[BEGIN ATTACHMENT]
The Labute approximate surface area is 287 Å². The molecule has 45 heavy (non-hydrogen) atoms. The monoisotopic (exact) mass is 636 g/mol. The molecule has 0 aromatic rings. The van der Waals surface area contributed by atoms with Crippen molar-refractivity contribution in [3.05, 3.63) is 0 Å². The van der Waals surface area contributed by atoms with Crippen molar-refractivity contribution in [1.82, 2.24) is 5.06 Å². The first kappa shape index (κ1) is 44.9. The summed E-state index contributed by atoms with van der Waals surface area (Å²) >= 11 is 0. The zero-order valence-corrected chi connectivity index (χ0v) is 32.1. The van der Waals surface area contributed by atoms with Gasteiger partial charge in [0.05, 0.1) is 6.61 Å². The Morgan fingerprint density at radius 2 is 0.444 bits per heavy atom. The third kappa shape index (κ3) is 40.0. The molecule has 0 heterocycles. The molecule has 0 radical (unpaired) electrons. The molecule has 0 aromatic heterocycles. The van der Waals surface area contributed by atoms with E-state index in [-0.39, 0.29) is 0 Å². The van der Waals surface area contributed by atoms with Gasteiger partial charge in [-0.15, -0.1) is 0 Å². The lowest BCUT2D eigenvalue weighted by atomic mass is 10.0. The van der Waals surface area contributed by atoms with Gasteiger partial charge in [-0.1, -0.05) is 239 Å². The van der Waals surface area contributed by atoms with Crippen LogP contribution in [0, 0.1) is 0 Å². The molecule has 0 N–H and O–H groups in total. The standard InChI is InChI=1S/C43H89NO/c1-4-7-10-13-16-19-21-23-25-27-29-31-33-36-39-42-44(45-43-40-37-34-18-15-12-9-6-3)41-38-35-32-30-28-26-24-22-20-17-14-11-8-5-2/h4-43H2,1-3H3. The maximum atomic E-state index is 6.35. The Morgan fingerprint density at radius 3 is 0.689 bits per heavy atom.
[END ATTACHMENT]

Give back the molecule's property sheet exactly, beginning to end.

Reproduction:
The Labute approximate surface area is 287 Å². The molecule has 45 heavy (non-hydrogen) atoms. The monoisotopic (exact) mass is 636 g/mol. The molecule has 0 aromatic rings. The van der Waals surface area contributed by atoms with Crippen molar-refractivity contribution in [3.05, 3.63) is 0 Å². The van der Waals surface area contributed by atoms with Crippen molar-refractivity contribution in [1.82, 2.24) is 5.06 Å². The first kappa shape index (κ1) is 44.9. The summed E-state index contributed by atoms with van der Waals surface area (Å²) >= 11 is 0. The zero-order valence-corrected chi connectivity index (χ0v) is 32.1. The van der Waals surface area contributed by atoms with Gasteiger partial charge in [0.05, 0.1) is 6.61 Å². The Morgan fingerprint density at radius 2 is 0.444 bits per heavy atom. The third kappa shape index (κ3) is 40.0. The molecule has 0 heterocycles. The molecule has 0 radical (unpaired) electrons. The molecule has 0 aromatic heterocycles. The van der Waals surface area contributed by atoms with E-state index in [-0.39, 0.29) is 0 Å². The van der Waals surface area contributed by atoms with Gasteiger partial charge in [-0.15, -0.1) is 0 Å². The lowest BCUT2D eigenvalue weighted by atomic mass is 10.0. The van der Waals surface area contributed by atoms with Gasteiger partial charge in [-0.1, -0.05) is 239 Å². The van der Waals surface area contributed by atoms with Crippen LogP contribution in [0, 0.1) is 0 Å². The molecule has 0 N–H and O–H groups in total. The standard InChI is InChI=1S/C43H89NO/c1-4-7-10-13-16-19-21-23-25-27-29-31-33-36-39-42-44(45-43-40-37-34-18-15-12-9-6-3)41-38-35-32-30-28-26-24-22-20-17-14-11-8-5-2/h4-43H2,1-3H3. The maximum atomic E-state index is 6.35. The Morgan fingerprint density at radius 3 is 0.689 bits per heavy atom.